The announcement of the papyrus' discovery and impending publication was made by Craig Evans, professor of New Testament at Acadia Divinity College in Wolfville, Nova Scotia. Evans described the papyrus as a fragment of the Gospel of Mark.
He added that a combination of handwriting analysis (paleography) and carbon dating led him and his team of researchers to conclude that the fragment was written before 90 A.D. This would make it at least a decade older than other early fragments of the New Testament and, thus, an invaluable resource for biblical scholars and object of considerable interest for Christians the world over.
The fragment, according to Evans, was discovered when an Egyptian mummy mask -- known as cartonnage -- was dismantled in a hunt for ancient documents. Mummy masks were an important part of ancient Egyptian burial practice, but only the very wealthy could afford examples made of gold.
The majority of mummy masks were made from scraps of linen and papyrus, which were glued together into a kind of ancient papier-maché. Dismantling these masks yields a trove of ancient documents. Evans claims that in addition to Christian texts, hundreds of classical Greek texts, records of business transactions, and personal letters have been acquired. In the process, the mask itself is destroyed.
Though it may be making headlines now, the claim that the "oldest known gospel" has been discovered is not new.
News of the fragment first came to light in 2012 when its existence was (perhaps inadvertently) announced by Daniel Wallace, founder of the Center for the Study of New Testament Manuscripts at Dallas Theological Seminary.
No one saw the text then, and no one has seen it now; though it has been mentioned repeatedly by a select group of people who evidently have been given access to it, its planned date of publication has been consistently pushed back, from an original plan of 2013 to 2015 and now, just this week, all the way to 2017.
Despite the seemingly explosive quality of the news, therefore, it is important to take a step back and consider what is actually being revealed here.
Some people are saying they have this really old and important thing, and they will show it to all the rest of us in a few years. (Essentially, this papyrus is the scholarly equivalent of "my girlfriend who lives in Canada.")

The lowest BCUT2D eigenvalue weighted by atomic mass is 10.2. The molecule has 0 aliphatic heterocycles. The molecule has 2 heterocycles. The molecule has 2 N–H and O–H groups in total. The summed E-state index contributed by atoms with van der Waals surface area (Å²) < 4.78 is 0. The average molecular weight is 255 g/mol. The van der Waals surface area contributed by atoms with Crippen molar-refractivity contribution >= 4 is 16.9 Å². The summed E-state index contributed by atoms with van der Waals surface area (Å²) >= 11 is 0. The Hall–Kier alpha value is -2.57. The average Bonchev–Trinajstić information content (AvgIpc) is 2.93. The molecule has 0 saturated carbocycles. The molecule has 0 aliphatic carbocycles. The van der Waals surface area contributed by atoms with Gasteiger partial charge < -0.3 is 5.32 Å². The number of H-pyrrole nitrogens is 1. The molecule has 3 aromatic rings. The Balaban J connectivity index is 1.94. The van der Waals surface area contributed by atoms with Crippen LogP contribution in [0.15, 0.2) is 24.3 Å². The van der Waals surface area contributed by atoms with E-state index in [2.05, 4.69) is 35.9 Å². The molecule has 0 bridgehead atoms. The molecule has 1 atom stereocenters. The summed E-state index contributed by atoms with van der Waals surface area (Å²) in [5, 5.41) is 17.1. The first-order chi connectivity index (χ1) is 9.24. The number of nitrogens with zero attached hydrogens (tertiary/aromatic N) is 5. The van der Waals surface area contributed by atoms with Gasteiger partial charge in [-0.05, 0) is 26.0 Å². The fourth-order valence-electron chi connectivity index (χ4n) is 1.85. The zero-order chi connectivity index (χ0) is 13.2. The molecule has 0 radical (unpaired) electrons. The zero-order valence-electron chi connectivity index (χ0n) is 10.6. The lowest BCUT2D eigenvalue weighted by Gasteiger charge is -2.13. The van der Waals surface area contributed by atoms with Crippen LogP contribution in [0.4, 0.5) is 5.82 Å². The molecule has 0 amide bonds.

It is unclear why anyone would start talking about a text like this, a year, indeed now at least two years, in advance. The most important established fact about this papyrus, at this point, is that it has not yet been published—which is to say, only a small handful of individuals have seen the text and are able to say anything at all about it.
As Roberta Mazza, an ancient historian and papyrologist from the University of Manchester in England, told us, the academic community has not "been given access to firm information and images on the basis of which could eventually say something."
In other words, this sort of notice really serves mostly to remind us of just how little we know about this purported discovery. Here, for example, are five key, unanswered questions.
1. What is the actual text on the papyrus?
We are told that it is from Mark, but, after all, no one has seen it. Which part of Mark?
2. Is the handwriting consistent with the supposed dating?
Brice Jones, a papyrologist at Concordia University, told us that dating a text by handwriting, or paleography, "is not a precise science, and I know of no papyrologist who would date a literary papryus to within a decade on the basis of paleography alone."
3. Is the ink or papyrus itself consistent with the supposed dating?
According to Jones, if paleography is inexact, "radiocarbon dating is equally (and perhaps more) problematic, since one must allow for a time gap of a century or more."
They say that these lab tests have all been done, but as no one has actually seen the reports, they are less than confirmatory.
4. Who owns the papyrus, or the mask from which it was taken, and from whom was it purchased, and